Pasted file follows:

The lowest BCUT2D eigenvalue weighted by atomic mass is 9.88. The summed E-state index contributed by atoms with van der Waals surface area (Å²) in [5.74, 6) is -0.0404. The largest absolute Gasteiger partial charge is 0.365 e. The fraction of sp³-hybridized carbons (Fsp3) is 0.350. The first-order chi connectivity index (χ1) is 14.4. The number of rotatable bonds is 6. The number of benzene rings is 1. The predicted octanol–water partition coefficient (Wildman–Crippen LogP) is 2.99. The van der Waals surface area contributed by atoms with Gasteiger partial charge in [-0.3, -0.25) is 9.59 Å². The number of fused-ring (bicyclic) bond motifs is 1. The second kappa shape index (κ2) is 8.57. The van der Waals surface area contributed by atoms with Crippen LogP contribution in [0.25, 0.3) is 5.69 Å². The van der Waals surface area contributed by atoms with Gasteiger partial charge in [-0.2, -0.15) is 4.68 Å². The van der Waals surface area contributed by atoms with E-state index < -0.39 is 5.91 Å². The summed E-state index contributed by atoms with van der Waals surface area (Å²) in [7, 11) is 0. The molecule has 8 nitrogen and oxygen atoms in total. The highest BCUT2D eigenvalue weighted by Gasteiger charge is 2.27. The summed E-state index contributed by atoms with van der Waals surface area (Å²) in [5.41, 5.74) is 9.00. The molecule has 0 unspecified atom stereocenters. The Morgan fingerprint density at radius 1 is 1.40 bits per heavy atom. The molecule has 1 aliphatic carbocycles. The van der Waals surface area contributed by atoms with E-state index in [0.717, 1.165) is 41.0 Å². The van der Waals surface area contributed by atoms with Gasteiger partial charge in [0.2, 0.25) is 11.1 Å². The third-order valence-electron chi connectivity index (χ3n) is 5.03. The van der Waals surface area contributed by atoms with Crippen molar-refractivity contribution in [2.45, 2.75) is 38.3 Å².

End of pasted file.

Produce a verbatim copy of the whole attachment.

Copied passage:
The lowest BCUT2D eigenvalue weighted by atomic mass is 9.88. The summed E-state index contributed by atoms with van der Waals surface area (Å²) in [5.74, 6) is -0.0404. The largest absolute Gasteiger partial charge is 0.365 e. The fraction of sp³-hybridized carbons (Fsp3) is 0.350. The first-order chi connectivity index (χ1) is 14.4. The number of rotatable bonds is 6. The number of benzene rings is 1. The predicted octanol–water partition coefficient (Wildman–Crippen LogP) is 2.99. The van der Waals surface area contributed by atoms with Gasteiger partial charge in [-0.3, -0.25) is 9.59 Å². The number of fused-ring (bicyclic) bond motifs is 1. The second kappa shape index (κ2) is 8.57. The van der Waals surface area contributed by atoms with Crippen LogP contribution in [0.25, 0.3) is 5.69 Å². The van der Waals surface area contributed by atoms with Gasteiger partial charge in [-0.2, -0.15) is 4.68 Å². The van der Waals surface area contributed by atoms with E-state index < -0.39 is 5.91 Å². The summed E-state index contributed by atoms with van der Waals surface area (Å²) in [7, 11) is 0. The molecule has 8 nitrogen and oxygen atoms in total. The highest BCUT2D eigenvalue weighted by Gasteiger charge is 2.27. The summed E-state index contributed by atoms with van der Waals surface area (Å²) in [5.41, 5.74) is 9.00. The molecule has 0 unspecified atom stereocenters. The Morgan fingerprint density at radius 1 is 1.40 bits per heavy atom. The molecule has 1 aliphatic carbocycles. The van der Waals surface area contributed by atoms with E-state index in [0.717, 1.165) is 41.0 Å². The van der Waals surface area contributed by atoms with Gasteiger partial charge in [0.2, 0.25) is 11.1 Å². The third-order valence-electron chi connectivity index (χ3n) is 5.03. The van der Waals surface area contributed by atoms with Crippen molar-refractivity contribution in [2.45, 2.75) is 38.3 Å².